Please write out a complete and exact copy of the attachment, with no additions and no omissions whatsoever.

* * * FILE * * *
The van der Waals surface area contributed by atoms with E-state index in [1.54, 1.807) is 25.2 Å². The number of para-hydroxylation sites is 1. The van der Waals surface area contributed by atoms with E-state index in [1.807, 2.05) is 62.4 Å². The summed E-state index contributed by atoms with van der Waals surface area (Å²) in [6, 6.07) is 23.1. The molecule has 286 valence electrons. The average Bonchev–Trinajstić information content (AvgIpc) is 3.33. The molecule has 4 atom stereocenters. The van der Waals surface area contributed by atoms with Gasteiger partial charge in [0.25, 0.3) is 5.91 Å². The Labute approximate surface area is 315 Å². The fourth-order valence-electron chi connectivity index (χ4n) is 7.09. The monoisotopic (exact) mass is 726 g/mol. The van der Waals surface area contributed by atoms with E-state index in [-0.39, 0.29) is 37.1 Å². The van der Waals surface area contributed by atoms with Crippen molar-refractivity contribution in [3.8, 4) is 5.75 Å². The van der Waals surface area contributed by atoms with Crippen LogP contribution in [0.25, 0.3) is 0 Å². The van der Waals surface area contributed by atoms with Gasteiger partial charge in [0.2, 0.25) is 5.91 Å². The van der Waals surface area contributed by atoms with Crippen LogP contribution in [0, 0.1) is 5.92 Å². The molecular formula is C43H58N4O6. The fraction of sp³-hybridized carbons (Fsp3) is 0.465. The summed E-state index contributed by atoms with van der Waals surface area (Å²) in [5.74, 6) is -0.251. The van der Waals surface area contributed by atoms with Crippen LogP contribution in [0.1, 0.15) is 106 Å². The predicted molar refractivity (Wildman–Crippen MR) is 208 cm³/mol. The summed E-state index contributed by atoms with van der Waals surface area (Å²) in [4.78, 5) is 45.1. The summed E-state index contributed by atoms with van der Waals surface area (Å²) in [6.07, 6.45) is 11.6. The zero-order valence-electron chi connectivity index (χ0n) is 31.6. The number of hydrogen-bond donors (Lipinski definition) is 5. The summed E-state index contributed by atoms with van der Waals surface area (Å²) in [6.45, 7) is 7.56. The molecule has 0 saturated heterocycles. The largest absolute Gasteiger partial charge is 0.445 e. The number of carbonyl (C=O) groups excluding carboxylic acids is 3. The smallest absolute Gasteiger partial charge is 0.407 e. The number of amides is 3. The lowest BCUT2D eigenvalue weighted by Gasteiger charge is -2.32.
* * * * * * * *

The van der Waals surface area contributed by atoms with E-state index in [1.54, 1.807) is 25.2 Å². The number of para-hydroxylation sites is 1. The van der Waals surface area contributed by atoms with E-state index in [1.807, 2.05) is 62.4 Å². The summed E-state index contributed by atoms with van der Waals surface area (Å²) in [6, 6.07) is 23.1. The molecule has 286 valence electrons. The average Bonchev–Trinajstić information content (AvgIpc) is 3.33. The molecule has 4 atom stereocenters. The van der Waals surface area contributed by atoms with Gasteiger partial charge in [0.25, 0.3) is 5.91 Å². The Labute approximate surface area is 315 Å². The fourth-order valence-electron chi connectivity index (χ4n) is 7.09. The monoisotopic (exact) mass is 726 g/mol. The van der Waals surface area contributed by atoms with E-state index in [-0.39, 0.29) is 37.1 Å². The van der Waals surface area contributed by atoms with Crippen molar-refractivity contribution in [3.8, 4) is 5.75 Å². The van der Waals surface area contributed by atoms with Crippen LogP contribution in [0.25, 0.3) is 0 Å². The van der Waals surface area contributed by atoms with Gasteiger partial charge in [0.2, 0.25) is 5.91 Å². The van der Waals surface area contributed by atoms with Crippen LogP contribution in [0, 0.1) is 5.92 Å². The molecular formula is C43H58N4O6. The fraction of sp³-hybridized carbons (Fsp3) is 0.465. The summed E-state index contributed by atoms with van der Waals surface area (Å²) in [5.74, 6) is -0.251. The van der Waals surface area contributed by atoms with Crippen LogP contribution in [0.1, 0.15) is 106 Å². The predicted molar refractivity (Wildman–Crippen MR) is 208 cm³/mol. The summed E-state index contributed by atoms with van der Waals surface area (Å²) in [4.78, 5) is 45.1. The summed E-state index contributed by atoms with van der Waals surface area (Å²) in [6.07, 6.45) is 11.6. The zero-order valence-electron chi connectivity index (χ0n) is 31.6. The number of hydrogen-bond donors (Lipinski definition) is 5. The summed E-state index contributed by atoms with van der Waals surface area (Å²) in [6.45, 7) is 7.56. The molecule has 0 saturated heterocycles. The largest absolute Gasteiger partial charge is 0.445 e. The number of carbonyl (C=O) groups excluding carboxylic acids is 3. The smallest absolute Gasteiger partial charge is 0.407 e. The number of amides is 3. The lowest BCUT2D eigenvalue weighted by Gasteiger charge is -2.32.